The Friesian horse is one of the most beautiful creatures on earth.

They are amazing to look at, to observe their powerful and majestic movement.  Their nature is the sweetest of all horses, faithful to a fault to their handlers, and ever so gentle.

The Friesian horse – powerful beauty

The Friesian horse is native to the Netherlands, with records dating back to the 13th century. The KFPS is the main studbook that regulates the breed standard, and continues to modify the standard to improve the quality of the Friesian horse.  A consistent breeding policy has produced the Friesian horse we are familiar with today, exhibiting the unique characteristics of the breed while continuing to bear close resemblance to its ancestors.

The Friesian is easily identified by it’s majestic mane and feathering of the lower legs, the jet black colour and the mesmerising, powerful elevated gaits. The strong build and the noble head, set on a lightly arched neck, complete the aristocratic and fiery appearance. The gentle and ever friendly character is the key to this flexible  breed.

Multipurpose breed
Throughout the 1950’s the Friesian horse was used mainly as a harness horse in farming operations. These days Friesians are again being kept for purposes of recreation, breeding and sports, and often for some combination of these objectives. The Friesian is often seen in the dressage ring across Europe and in driving sports. More and more in Australia people are investing in the Friesian horse as a performance horse, and achieving excellent results in the dressage arena.

Some of the more common uses are:

  • dressage
  • competition showing
  • pleasure riding under the saddle
  • harness
  • horse driving

There is a close relation between an animal’s intended use and its exterior. The horses that were bred for use in agriculture were more short-legged and compact than their ancestors, with forelegs a bit behind the vertical and a broad chest. With this broad chest, the horse was better able to throw itself ‘into the harness’ and in so doing develop more pulling power.

These exterior characteristics are less functional these days in the riding arena or in harness and driving horses, and breeders are striving more for a taller, more elegant modern sport horse. Nonetheless, the heavier and short-legged type is still much in evidence, partly because this type was bred for so many years and multiple generations are needed before it disappears from the breed.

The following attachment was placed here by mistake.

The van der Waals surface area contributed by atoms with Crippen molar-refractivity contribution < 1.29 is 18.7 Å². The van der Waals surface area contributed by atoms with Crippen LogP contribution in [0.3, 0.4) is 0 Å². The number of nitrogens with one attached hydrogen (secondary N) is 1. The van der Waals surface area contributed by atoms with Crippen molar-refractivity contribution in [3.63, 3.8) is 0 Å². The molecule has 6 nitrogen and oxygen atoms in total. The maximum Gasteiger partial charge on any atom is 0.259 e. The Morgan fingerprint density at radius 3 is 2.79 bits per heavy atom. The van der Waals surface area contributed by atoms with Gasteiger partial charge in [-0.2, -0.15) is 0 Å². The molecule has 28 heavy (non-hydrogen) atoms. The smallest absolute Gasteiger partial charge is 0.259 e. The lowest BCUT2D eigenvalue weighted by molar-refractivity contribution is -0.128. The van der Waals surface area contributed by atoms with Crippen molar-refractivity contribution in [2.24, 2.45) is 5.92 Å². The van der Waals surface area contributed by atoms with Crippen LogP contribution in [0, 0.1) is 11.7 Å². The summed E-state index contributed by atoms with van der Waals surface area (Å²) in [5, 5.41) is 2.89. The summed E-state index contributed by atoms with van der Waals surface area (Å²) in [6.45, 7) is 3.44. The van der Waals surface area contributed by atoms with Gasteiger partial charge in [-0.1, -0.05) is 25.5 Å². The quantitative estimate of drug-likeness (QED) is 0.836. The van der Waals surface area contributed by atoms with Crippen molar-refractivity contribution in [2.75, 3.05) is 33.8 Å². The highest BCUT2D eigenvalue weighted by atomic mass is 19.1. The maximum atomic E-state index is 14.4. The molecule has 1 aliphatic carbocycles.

For work under the saddle and driving sports a functional build is key. The horse’s body must have an ‘uphill’ slope. With this ‘uphill’ build, the distribution of weight is brought more onto the hindquarters in motion, enabling the horse to ‘carry’ more with its hindquarters. For an uphill build, a relatively long foreleg is important, as well as the stance of the foreleg. The stance of the foreleg is linked to the shoulder, whereby an angled and long shoulder provide the horse space to extend its foreleg far out to the front. The harness horse often has a bit more vertical neckline than the riding and driving horse.

For animals of all purposes, the horse must move fluidly through its entire body, with a powerful hindquarters that transmits movements forward, enabling the horse to ‘grow’ in front, a desired trait for both riding under the saddle and for driving in front of the wagon.

For harness horses a lot of knee action is desirable (but not this alone, as it must be combined with spaciousness of gaits and a ‘carrying’ hindquarters), while for riding horses and also driving horses, extravagant knee action is not always appreciated. For all purposes, a correct leg stance is a must.

The Friesian horse has increasingly developed itself as a sports horse over the past decades, in so doing in fact returning to its origins before the agricultural interlude. The Friesian’s origin is of a luxuriant and aristocratic carriage horse. Today, thanks to its typical functional characteristics, the Friesian horse now competes with other breeds at the highest levels of equestrian sports.

More great information about the Friesian horse can be found on the KPFS website here.

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